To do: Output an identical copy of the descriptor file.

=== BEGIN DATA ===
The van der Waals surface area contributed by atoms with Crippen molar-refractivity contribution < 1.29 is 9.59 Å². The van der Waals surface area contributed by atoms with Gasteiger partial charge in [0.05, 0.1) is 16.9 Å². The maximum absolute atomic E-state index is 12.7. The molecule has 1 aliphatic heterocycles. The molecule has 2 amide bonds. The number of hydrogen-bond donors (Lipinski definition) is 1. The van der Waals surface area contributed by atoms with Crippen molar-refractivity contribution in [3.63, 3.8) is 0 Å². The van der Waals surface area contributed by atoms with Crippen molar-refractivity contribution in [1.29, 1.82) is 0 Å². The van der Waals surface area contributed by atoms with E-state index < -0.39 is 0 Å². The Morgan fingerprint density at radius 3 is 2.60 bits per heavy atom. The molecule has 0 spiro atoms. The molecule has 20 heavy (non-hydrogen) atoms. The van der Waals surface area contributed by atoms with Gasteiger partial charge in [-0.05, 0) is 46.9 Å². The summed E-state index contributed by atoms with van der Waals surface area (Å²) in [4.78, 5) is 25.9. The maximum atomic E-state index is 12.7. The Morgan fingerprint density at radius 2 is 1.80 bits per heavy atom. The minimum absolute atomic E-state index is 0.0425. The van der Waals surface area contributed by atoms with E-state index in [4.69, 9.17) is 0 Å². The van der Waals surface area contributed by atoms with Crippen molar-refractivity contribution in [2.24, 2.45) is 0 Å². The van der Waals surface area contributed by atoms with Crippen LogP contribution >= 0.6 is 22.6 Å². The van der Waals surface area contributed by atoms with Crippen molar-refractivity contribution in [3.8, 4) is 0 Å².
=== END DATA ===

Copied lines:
The van der Waals surface area contributed by atoms with Crippen molar-refractivity contribution < 1.29 is 9.59 Å². The van der Waals surface area contributed by atoms with Gasteiger partial charge in [0.05, 0.1) is 16.9 Å². The maximum absolute atomic E-state index is 12.7. The molecule has 1 aliphatic heterocycles. The molecule has 2 amide bonds. The number of hydrogen-bond donors (Lipinski definition) is 1. The van der Waals surface area contributed by atoms with Crippen molar-refractivity contribution in [3.63, 3.8) is 0 Å². The van der Waals surface area contributed by atoms with Crippen molar-refractivity contribution in [1.29, 1.82) is 0 Å². The van der Waals surface area contributed by atoms with E-state index < -0.39 is 0 Å². The Morgan fingerprint density at radius 3 is 2.60 bits per heavy atom. The molecule has 0 spiro atoms. The molecule has 20 heavy (non-hydrogen) atoms. The van der Waals surface area contributed by atoms with Gasteiger partial charge in [-0.05, 0) is 46.9 Å². The summed E-state index contributed by atoms with van der Waals surface area (Å²) in [4.78, 5) is 25.9. The maximum atomic E-state index is 12.7. The Morgan fingerprint density at radius 2 is 1.80 bits per heavy atom. The minimum absolute atomic E-state index is 0.0425. The van der Waals surface area contributed by atoms with E-state index in [4.69, 9.17) is 0 Å². The van der Waals surface area contributed by atoms with Crippen molar-refractivity contribution in [2.24, 2.45) is 0 Å². The van der Waals surface area contributed by atoms with Crippen LogP contribution >= 0.6 is 22.6 Å². The van der Waals surface area contributed by atoms with Crippen molar-refractivity contribution in [3.8, 4) is 0 Å².